Male Cats May Spray When they Feel Stressed or Anxious

Male cats don’t only spray as a mating behavior. They also often spray in response to stressful situations, such as any changes in their environment.

If you have recently moved, have a new addition to the family (as when introducing a new cat), or even purchased new furnishings, your male cat may start spraying more often in response to anxiety and stress.

 

A male cat can spray if they're stressed or anxious like when a new addition to the family is introduced

A male cat can spray if they’re stressed or anxious like when a new addition to the family is introduced

 

If you have more than one cat, your male cat may spray to claim his territory and dominance, but he also may be expressing his discomfort with the new cat or could be having difficulty sharing the litter box or food bowl.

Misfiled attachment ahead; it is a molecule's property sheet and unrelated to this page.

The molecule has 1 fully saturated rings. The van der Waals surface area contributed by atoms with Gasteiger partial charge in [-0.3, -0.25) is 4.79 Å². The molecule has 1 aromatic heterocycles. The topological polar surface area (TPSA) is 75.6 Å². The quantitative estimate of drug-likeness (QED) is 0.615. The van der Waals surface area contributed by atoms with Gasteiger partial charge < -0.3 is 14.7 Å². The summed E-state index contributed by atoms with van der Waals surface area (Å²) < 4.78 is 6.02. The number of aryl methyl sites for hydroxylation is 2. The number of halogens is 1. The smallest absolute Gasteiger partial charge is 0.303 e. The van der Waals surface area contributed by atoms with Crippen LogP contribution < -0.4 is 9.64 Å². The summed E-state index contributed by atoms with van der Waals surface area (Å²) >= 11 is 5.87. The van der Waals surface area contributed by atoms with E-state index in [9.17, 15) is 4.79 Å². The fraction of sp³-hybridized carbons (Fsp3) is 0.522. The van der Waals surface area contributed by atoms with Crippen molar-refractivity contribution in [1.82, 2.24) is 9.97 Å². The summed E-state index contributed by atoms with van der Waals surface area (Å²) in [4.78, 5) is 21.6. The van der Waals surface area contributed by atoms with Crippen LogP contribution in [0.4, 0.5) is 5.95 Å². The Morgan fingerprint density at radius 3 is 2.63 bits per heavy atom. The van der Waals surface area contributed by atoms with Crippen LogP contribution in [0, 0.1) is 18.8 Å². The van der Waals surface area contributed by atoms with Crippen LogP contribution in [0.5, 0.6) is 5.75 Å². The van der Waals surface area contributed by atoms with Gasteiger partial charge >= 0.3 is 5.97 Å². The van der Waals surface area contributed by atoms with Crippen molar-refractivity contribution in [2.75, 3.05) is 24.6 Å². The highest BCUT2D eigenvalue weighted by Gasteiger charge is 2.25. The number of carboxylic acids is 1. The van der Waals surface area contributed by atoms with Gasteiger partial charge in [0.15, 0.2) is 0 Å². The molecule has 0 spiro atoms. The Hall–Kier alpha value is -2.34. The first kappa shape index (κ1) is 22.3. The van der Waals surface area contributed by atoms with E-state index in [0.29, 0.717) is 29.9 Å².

How to Stop Your Male Cat from Spraying

Neutering is said to be effective at stopping 95% of male cats from spraying, but if you aren’t ready to have your cats’ testicles clipped, there are a few things you can do to stop the spraying.

First, you should always clean up cat urine promptly as cats tend to return to places they’ve previously sprayed.

It also helps to keep clothing and towels off the floor to discourage spraying.

There are also scents that cats are known to dislike, including citrus, vinegar, and lavender.

Burning lavender-scented candles and cleaning your home with vinegar or citrus-scented cleaning products may also discourage spraying.

Burning lavender-scented candles can help stop your male cats from spraying

Burning lavender-scented candles can help stop your male cats from spraying

 

If you have more than one cat, providing adequate resources, such as multiple litter boxes and food bowls, will stop your cats from competing over resources and reduce territorial behavior.